After checking back with the Library for months since this book was released, imagine my delight when I spotted it on the New Releases Shelf last week!
The Kneebone Boy by Ellen Potter
Feiwel & Friends, 2010
288 pages, hardcover.
Life in a small town can be pretty boring when everyone avoids you like the plague. But after their father unwittingly sends them to stay with an aunt who’s away on holiday, the Hardscrabble children take off on an adventure that begins in the seedy streets of London and ends in a peculiar sea village where, legend has it, a monstrous creature lives who is half-boy and half-animal…
In this wickedly dark, unusual, and compelling novel, Ellen Potter masterfully tells the tale of one deliciously strange family and a secret that changes everything. ~publisher’s comments.
You know that book that you wish you had written? Ellen Potter’s The Kneebone Boy is a book I wish I had written. Expect to see this novel on my “best reads of 2011 (juvenile fiction).”
Potter’s wit is enchanting. Her (narrator’s) impeccable sense of timing is compelling. The Kneebone Boy is storytelling at its finest. One book of which Neil Gaiman fans should take note. This novel has all the dark and whimsy and wit Gaiman fans already appreciate—as well as Roald Dahl fans for that matter.
The story is told (via third-person) by one of the three Hardscrabble children with the notable input of the two others.
“I can’t tell you which Hardscrabble I am—Otto, Lucia, or Max—because I’ve sworn on pain of torture not to. They said it’s because of the story belongs to all three of us, and I suppose they’re right, but it seems unfair since I’m doing all the work. No one can stop you from guessing, though.”
Natalya and I guessed the same, though we disagreed on our second guess, in case we were wrong with the first.
Everything locks in so nicely at the end. As it reads more of a strange adventure and less an obvious mystery, the memory for details isn’t constantly trying to flag and distract you from the story’s own impetus. The Reader arrives at the ending saying, “of course,” while really meaning, “oh!” I love the place the novel finds itself by the end, and I adored the journey getting there.
I tend to not care for books who would address the reader directly, the violation of that fourth wall and all… Usually the cleverness is a bit presumptuous and falls flat. In The Kneebone Boy, I thoroughly enjoyed the Narrator, that is sure to have made all the difference. I liked that we were on friendly terms, and that our sense of humor was enough the same. That the novel is juvenile fiction allows me to suspend my general distrust of stories that would be non-fiction-y (“I’m about to tell you a true story of when…”); my mind ever interrogating with the needling question of “how could you have recounted that?!” And then there’s how The Kneebone Boy artful uses the oft precariously wielded device of Being Self-Aware. It relays its struggle/effort of crafting a story that would mark change, entertain, and still be truthful/honest.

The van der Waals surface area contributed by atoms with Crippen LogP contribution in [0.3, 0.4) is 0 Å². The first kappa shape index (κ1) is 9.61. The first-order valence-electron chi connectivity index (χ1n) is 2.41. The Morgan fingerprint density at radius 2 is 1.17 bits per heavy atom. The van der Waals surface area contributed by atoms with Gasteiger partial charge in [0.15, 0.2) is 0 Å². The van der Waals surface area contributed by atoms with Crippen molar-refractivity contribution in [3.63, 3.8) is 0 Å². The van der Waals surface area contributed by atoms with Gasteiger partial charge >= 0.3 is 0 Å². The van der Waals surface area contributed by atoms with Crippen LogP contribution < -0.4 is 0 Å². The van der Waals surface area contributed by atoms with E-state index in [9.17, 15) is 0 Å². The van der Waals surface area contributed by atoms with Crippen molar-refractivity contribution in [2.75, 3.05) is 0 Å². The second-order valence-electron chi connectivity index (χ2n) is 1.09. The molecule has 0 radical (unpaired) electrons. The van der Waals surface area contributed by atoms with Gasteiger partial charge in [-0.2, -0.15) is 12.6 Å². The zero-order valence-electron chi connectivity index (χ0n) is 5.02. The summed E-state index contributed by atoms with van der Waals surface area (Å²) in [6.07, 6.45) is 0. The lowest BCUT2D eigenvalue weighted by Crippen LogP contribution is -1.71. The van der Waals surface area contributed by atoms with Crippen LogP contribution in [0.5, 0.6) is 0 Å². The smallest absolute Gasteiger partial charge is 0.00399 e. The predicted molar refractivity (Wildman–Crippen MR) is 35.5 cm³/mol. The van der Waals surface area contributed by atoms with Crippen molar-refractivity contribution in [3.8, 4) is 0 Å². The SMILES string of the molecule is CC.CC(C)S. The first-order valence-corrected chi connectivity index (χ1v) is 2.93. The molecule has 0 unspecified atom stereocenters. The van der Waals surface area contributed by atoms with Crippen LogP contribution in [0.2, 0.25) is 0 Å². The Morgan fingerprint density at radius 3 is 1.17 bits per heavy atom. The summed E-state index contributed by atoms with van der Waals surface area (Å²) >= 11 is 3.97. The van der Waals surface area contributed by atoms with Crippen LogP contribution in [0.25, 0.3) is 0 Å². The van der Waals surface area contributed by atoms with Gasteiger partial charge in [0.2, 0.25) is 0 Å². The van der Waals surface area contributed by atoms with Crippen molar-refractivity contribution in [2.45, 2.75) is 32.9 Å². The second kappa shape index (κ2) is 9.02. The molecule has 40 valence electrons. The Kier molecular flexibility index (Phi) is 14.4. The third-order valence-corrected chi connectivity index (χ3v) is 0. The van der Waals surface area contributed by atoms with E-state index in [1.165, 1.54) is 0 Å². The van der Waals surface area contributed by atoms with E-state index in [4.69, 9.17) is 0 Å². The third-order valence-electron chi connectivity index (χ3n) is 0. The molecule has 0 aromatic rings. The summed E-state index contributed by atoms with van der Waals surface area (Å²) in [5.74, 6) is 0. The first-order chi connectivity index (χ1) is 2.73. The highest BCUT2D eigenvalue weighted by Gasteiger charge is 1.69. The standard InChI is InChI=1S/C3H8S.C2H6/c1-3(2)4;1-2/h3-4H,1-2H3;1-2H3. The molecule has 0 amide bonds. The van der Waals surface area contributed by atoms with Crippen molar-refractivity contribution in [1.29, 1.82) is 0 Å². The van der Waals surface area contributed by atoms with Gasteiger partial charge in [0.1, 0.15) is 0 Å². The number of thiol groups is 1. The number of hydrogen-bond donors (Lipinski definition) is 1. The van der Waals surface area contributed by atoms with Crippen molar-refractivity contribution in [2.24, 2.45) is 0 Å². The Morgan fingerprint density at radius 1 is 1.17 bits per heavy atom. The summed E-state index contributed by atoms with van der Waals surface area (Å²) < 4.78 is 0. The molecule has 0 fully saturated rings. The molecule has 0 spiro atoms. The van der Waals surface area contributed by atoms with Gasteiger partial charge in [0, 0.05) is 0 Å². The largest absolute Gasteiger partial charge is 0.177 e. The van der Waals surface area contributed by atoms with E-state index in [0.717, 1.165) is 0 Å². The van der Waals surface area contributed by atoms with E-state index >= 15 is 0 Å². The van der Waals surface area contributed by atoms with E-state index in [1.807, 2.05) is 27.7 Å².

“The thing that’s been bothering me about this book so far is that we all seem very ordinary. A few times I tried to make us sound more dashing and heroic, but one of us (I won’t say who, but I bet you know) made me take those parts out because they weren’t factual. he said that we stared off ordinary and became remarkable because of everything that happened, and people need to know the truth.
The truth is a slippery fish,” I replied.
“You don’t even know what that means,” he said.
“You can bloody well stuff it,” I told him.
Things got ugly after that. (117)
The above excerpt is from “Chapter 9: In which the Hardscrabbles worry about the title of this book and other things.” The chapter headings are charming, “Chapter 11: In which there are no vampires or ghosts but you’ll like this chapter anyway;” “Chapter 16: In which something awful happens but I can’t say what it is;” “Chapter 17: I’m not telling you a single thing about this chapter because it will ruin everything.” Nice, huh?
The whole of The Kneebone Boy reeks of darkling charm, but not too much; just the right amount that has me very happy to have read this one and adding it to the “must own” list.
Ms. Dillon at “Welcome to My Tweendom” : Review : In which she writes, “The characters are all well developed (I grew particularly fond of Otto) and their personalities will draw readers in. This is the kind of book that captures readers at the beginning and keeps them in its thrall all the way through.”
I so very much agree. Potter uses vivid imagery while still propelling the Reader forward, no slogging through the sets or characterization here.
Melissa at “Book Nut” : Review : In which she writes, “It’s a dark little story, but with the right balance of dark and funny to make it truly enjoyable, and it’s fascinating how the mystery unravels at the end. Just about perfect, I would say.” And Melissa compares the experience (as other’s have) to a Lemony Snickett read.
I have yet to read a Lemony Snickett read….hmm.
The “Shelf Elf” : Review: In which she writes, “I’ll read anything Ellen Potter writes. For lots of reasons. First, I think she’s truly creative. She finds a way to take her stories in unexpected, fresh and bold directions. Second, she writes books that have a lovely blend of humor and heart, light and dark. Third, she pays attention to language. Her description is right on, never heavy or overdone.”
Natalya got to the read first and so upon a quick visit to the Library picked up 2 more of Ellen Potter’s books. Natalya devoured them, and can confidently agree with Shelf Elf’s observations. The observations are certainly dead on with The Kneebone Boy.